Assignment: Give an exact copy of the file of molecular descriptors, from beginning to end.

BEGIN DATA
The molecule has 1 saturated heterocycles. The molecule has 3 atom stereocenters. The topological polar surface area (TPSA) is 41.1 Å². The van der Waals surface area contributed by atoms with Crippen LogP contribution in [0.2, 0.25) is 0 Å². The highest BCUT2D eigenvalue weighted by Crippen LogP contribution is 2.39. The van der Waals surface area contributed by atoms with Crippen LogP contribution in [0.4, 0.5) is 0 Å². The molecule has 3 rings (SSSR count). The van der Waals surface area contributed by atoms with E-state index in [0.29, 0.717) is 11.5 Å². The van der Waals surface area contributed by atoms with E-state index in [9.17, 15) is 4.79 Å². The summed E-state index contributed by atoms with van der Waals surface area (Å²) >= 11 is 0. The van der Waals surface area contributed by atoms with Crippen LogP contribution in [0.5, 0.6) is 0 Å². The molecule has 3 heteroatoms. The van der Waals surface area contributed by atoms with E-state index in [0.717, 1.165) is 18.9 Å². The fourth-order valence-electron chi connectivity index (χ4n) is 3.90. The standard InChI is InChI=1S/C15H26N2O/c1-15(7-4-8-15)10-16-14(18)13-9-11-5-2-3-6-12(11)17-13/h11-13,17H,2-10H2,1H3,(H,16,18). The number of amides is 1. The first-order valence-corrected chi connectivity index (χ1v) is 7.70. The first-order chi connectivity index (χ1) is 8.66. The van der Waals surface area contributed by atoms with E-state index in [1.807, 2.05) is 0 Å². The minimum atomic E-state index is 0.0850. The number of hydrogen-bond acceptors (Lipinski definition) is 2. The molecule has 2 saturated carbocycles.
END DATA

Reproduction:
The molecule has 1 saturated heterocycles. The molecule has 3 atom stereocenters. The topological polar surface area (TPSA) is 41.1 Å². The van der Waals surface area contributed by atoms with Crippen LogP contribution in [0.2, 0.25) is 0 Å². The highest BCUT2D eigenvalue weighted by Crippen LogP contribution is 2.39. The van der Waals surface area contributed by atoms with Crippen LogP contribution in [0.4, 0.5) is 0 Å². The molecule has 3 rings (SSSR count). The van der Waals surface area contributed by atoms with E-state index in [0.29, 0.717) is 11.5 Å². The van der Waals surface area contributed by atoms with E-state index in [9.17, 15) is 4.79 Å². The summed E-state index contributed by atoms with van der Waals surface area (Å²) >= 11 is 0. The van der Waals surface area contributed by atoms with Crippen LogP contribution in [0.5, 0.6) is 0 Å². The molecule has 3 heteroatoms. The van der Waals surface area contributed by atoms with E-state index in [0.717, 1.165) is 18.9 Å². The fourth-order valence-electron chi connectivity index (χ4n) is 3.90. The standard InChI is InChI=1S/C15H26N2O/c1-15(7-4-8-15)10-16-14(18)13-9-11-5-2-3-6-12(11)17-13/h11-13,17H,2-10H2,1H3,(H,16,18). The number of amides is 1. The first-order valence-corrected chi connectivity index (χ1v) is 7.70. The first-order chi connectivity index (χ1) is 8.66. The van der Waals surface area contributed by atoms with E-state index in [1.807, 2.05) is 0 Å². The minimum atomic E-state index is 0.0850. The number of hydrogen-bond acceptors (Lipinski definition) is 2. The molecule has 2 saturated carbocycles.